Serve straight away with crusty bread or a rocket salad.

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Medlar Tart

It’s medlar (aka openarse) season at the moment, and I thought I would try the recipe I mentioned in the medlar post from last year.

There’s quite little to go on with medlar preparation in books and the internet as people don’t really eat or cook with them these days, beyond medlar jelly, so every year, I learn a little more about eating and cooking them.

This year I have been more patient and waited for them to get fully-bletted. Medlars are a strange fruit in that they cannot be eaten until they have gone very dark, ripe and soft, a process called bletting. Any other fruit would be thrown away in this state, but medlars are unique because they go from sour and astringent to a tart, soft date-like fruit. They can be sliced in two and the soft flesh can be squeezed or spooned out. Within there are 5 large seeds, so you have watch out for them.

This medlar tart recipe comes from the 1597 book The Good Housewife’s Jewel by Thomas Dawson. It is a very simple paste made from medlar pulp, cinnamon, ginger and sugar baked in a pastry case. Here’s the recipe as it appears in the book:

Take medlars that be rotten and stamp them. Then set them on a chafing dish with coals, and beat in two yolks of eggs, boiling till it be somewhat thick. Then season them with sugar, cinnamon and ginger and lay it in the paste.

Back in Tudor times (Elizabeth I was on the throne when the book was published), sugar was not always as refined as today, so to replicate this I used soft light brown sugar. I decided to use rough-puff pastry as my ‘paste’, as it was often used for the more delicate desserts and posh pies. I changed the method slightly and instead of thickening the medlar mixture in a pan, as you would for pouring custard, I put the uncooked mixture into the case and baked it in the oven.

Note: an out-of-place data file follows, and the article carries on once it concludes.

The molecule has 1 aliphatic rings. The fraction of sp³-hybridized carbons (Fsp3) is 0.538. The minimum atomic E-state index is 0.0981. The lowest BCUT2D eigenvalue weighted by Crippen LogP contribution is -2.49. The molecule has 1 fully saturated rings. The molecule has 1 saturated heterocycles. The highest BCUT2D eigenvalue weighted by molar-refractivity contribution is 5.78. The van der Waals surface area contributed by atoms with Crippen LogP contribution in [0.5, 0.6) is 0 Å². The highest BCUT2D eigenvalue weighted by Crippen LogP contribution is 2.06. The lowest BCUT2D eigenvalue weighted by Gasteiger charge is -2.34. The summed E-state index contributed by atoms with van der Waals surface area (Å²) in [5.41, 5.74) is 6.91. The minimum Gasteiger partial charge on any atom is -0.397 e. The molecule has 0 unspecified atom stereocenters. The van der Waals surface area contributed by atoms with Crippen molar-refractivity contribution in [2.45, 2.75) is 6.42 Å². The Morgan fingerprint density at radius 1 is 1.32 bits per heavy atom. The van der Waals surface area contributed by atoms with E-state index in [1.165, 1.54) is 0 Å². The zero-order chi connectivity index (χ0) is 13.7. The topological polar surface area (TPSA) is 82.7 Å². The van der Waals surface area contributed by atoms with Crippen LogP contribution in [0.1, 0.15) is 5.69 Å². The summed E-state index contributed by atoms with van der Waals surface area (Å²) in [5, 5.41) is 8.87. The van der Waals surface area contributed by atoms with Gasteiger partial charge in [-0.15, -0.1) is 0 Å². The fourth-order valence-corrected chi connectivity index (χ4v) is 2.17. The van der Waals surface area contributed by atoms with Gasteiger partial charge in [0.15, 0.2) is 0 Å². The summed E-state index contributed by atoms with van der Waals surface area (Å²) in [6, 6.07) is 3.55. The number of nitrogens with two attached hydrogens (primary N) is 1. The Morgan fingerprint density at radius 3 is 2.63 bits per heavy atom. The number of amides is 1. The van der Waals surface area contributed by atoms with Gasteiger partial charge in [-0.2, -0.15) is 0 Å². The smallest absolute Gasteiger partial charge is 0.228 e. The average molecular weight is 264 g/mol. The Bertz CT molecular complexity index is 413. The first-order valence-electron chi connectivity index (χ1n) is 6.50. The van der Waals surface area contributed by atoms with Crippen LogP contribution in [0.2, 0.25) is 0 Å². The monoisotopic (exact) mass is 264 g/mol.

I did have a look for other recipes and found that things like butter, nutmeg, candied fruit or citron, sweet cider and musk powder (that final one might be a little tricky to source) were all added merrily.

This tart is very good indeed, evocative of the American pumpkin pie. I would certainly give it a go should you happen upon a medlar tree.

For the tart:

Blind-baked shallow 8-inch pastry case

750 g well-bletted medlars

75 g caster or soft light brown sugar

3 egg yolks

1 tsp each ground cinnamon and ginger

 

Cut the medlars and twist in half widthways, as you might do with an avocado (except there are 5 pips rather than one large one). Scoop or squeeze the soft flesh into a bowl, removing pips as you go. I tried to pass the squeezed flesh through a sieve, which was a little tricky and boring but realised quite quickly that I wasn’t patient enough and decided instead that the flesh was smooth enough straight from the fruit.

Beat in the remaining ingredients and spread the mixture over the pastry case and bake for 20 minutes at 175°C.

Eat warm with thick cream.

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Filed under baking, Britain, cooking, Desserts, food, Fruit, history, Puddings, Recipes

Pease Pancakes

Hello there readers, sorry I’ve been a bit tardy with posts but I’ve gotten somewhat bogged with a post on the history of vegetarianism that currently looks to be about four posts long! I’m ignoring the writers’ block by writing this little easy post instead…

I was having a sort out of the kitchen cupboards and happened upon the bag of pea flour I had bought to write a post on peasebread a while ago. Researching for the post, I found that in the very north of Scotland, people ate a lot of peasemeal until recently, because very little in the way of cereals could be grown up there. These Scottish islanders would make pease pancakes amongst other things, so I thought I might have a go at them myself. Having no recipe, I just adapted my own recipe for American pancakes. They turned out pretty good – much better than the peasebread – and were delicious with some fried mushrooms and black pudding. They had a distinctive fresh pea and roast peanut flavour to them, and were slightly rubbery, but not in an unpleasant way.